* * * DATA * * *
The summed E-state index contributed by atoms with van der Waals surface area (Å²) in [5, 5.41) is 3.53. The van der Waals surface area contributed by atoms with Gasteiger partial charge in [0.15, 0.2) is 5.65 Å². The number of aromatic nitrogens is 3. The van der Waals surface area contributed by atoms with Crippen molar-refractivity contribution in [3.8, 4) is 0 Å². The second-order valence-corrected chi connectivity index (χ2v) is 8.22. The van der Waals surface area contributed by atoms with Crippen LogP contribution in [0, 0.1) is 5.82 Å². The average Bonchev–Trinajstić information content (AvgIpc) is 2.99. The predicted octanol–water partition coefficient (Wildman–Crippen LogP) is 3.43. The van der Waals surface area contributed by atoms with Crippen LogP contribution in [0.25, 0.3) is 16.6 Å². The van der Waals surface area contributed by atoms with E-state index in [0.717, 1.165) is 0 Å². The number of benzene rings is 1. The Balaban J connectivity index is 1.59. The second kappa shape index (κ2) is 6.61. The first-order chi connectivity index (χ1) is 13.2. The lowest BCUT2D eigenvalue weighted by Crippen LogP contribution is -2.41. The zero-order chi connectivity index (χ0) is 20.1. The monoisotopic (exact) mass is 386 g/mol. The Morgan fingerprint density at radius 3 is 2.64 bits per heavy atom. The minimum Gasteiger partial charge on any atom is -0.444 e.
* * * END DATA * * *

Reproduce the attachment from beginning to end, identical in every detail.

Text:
The summed E-state index contributed by atoms with van der Waals surface area (Å²) in [5, 5.41) is 3.53. The van der Waals surface area contributed by atoms with Gasteiger partial charge in [0.15, 0.2) is 5.65 Å². The number of aromatic nitrogens is 3. The van der Waals surface area contributed by atoms with Crippen molar-refractivity contribution in [3.8, 4) is 0 Å². The second-order valence-corrected chi connectivity index (χ2v) is 8.22. The van der Waals surface area contributed by atoms with Crippen LogP contribution in [0, 0.1) is 5.82 Å². The average Bonchev–Trinajstić information content (AvgIpc) is 2.99. The predicted octanol–water partition coefficient (Wildman–Crippen LogP) is 3.43. The van der Waals surface area contributed by atoms with Crippen LogP contribution in [0.25, 0.3) is 16.6 Å². The van der Waals surface area contributed by atoms with E-state index in [0.717, 1.165) is 0 Å². The number of benzene rings is 1. The Balaban J connectivity index is 1.59. The second kappa shape index (κ2) is 6.61. The first-order chi connectivity index (χ1) is 13.2. The lowest BCUT2D eigenvalue weighted by Crippen LogP contribution is -2.41. The zero-order chi connectivity index (χ0) is 20.1. The monoisotopic (exact) mass is 386 g/mol. The Morgan fingerprint density at radius 3 is 2.64 bits per heavy atom. The minimum Gasteiger partial charge on any atom is -0.444 e.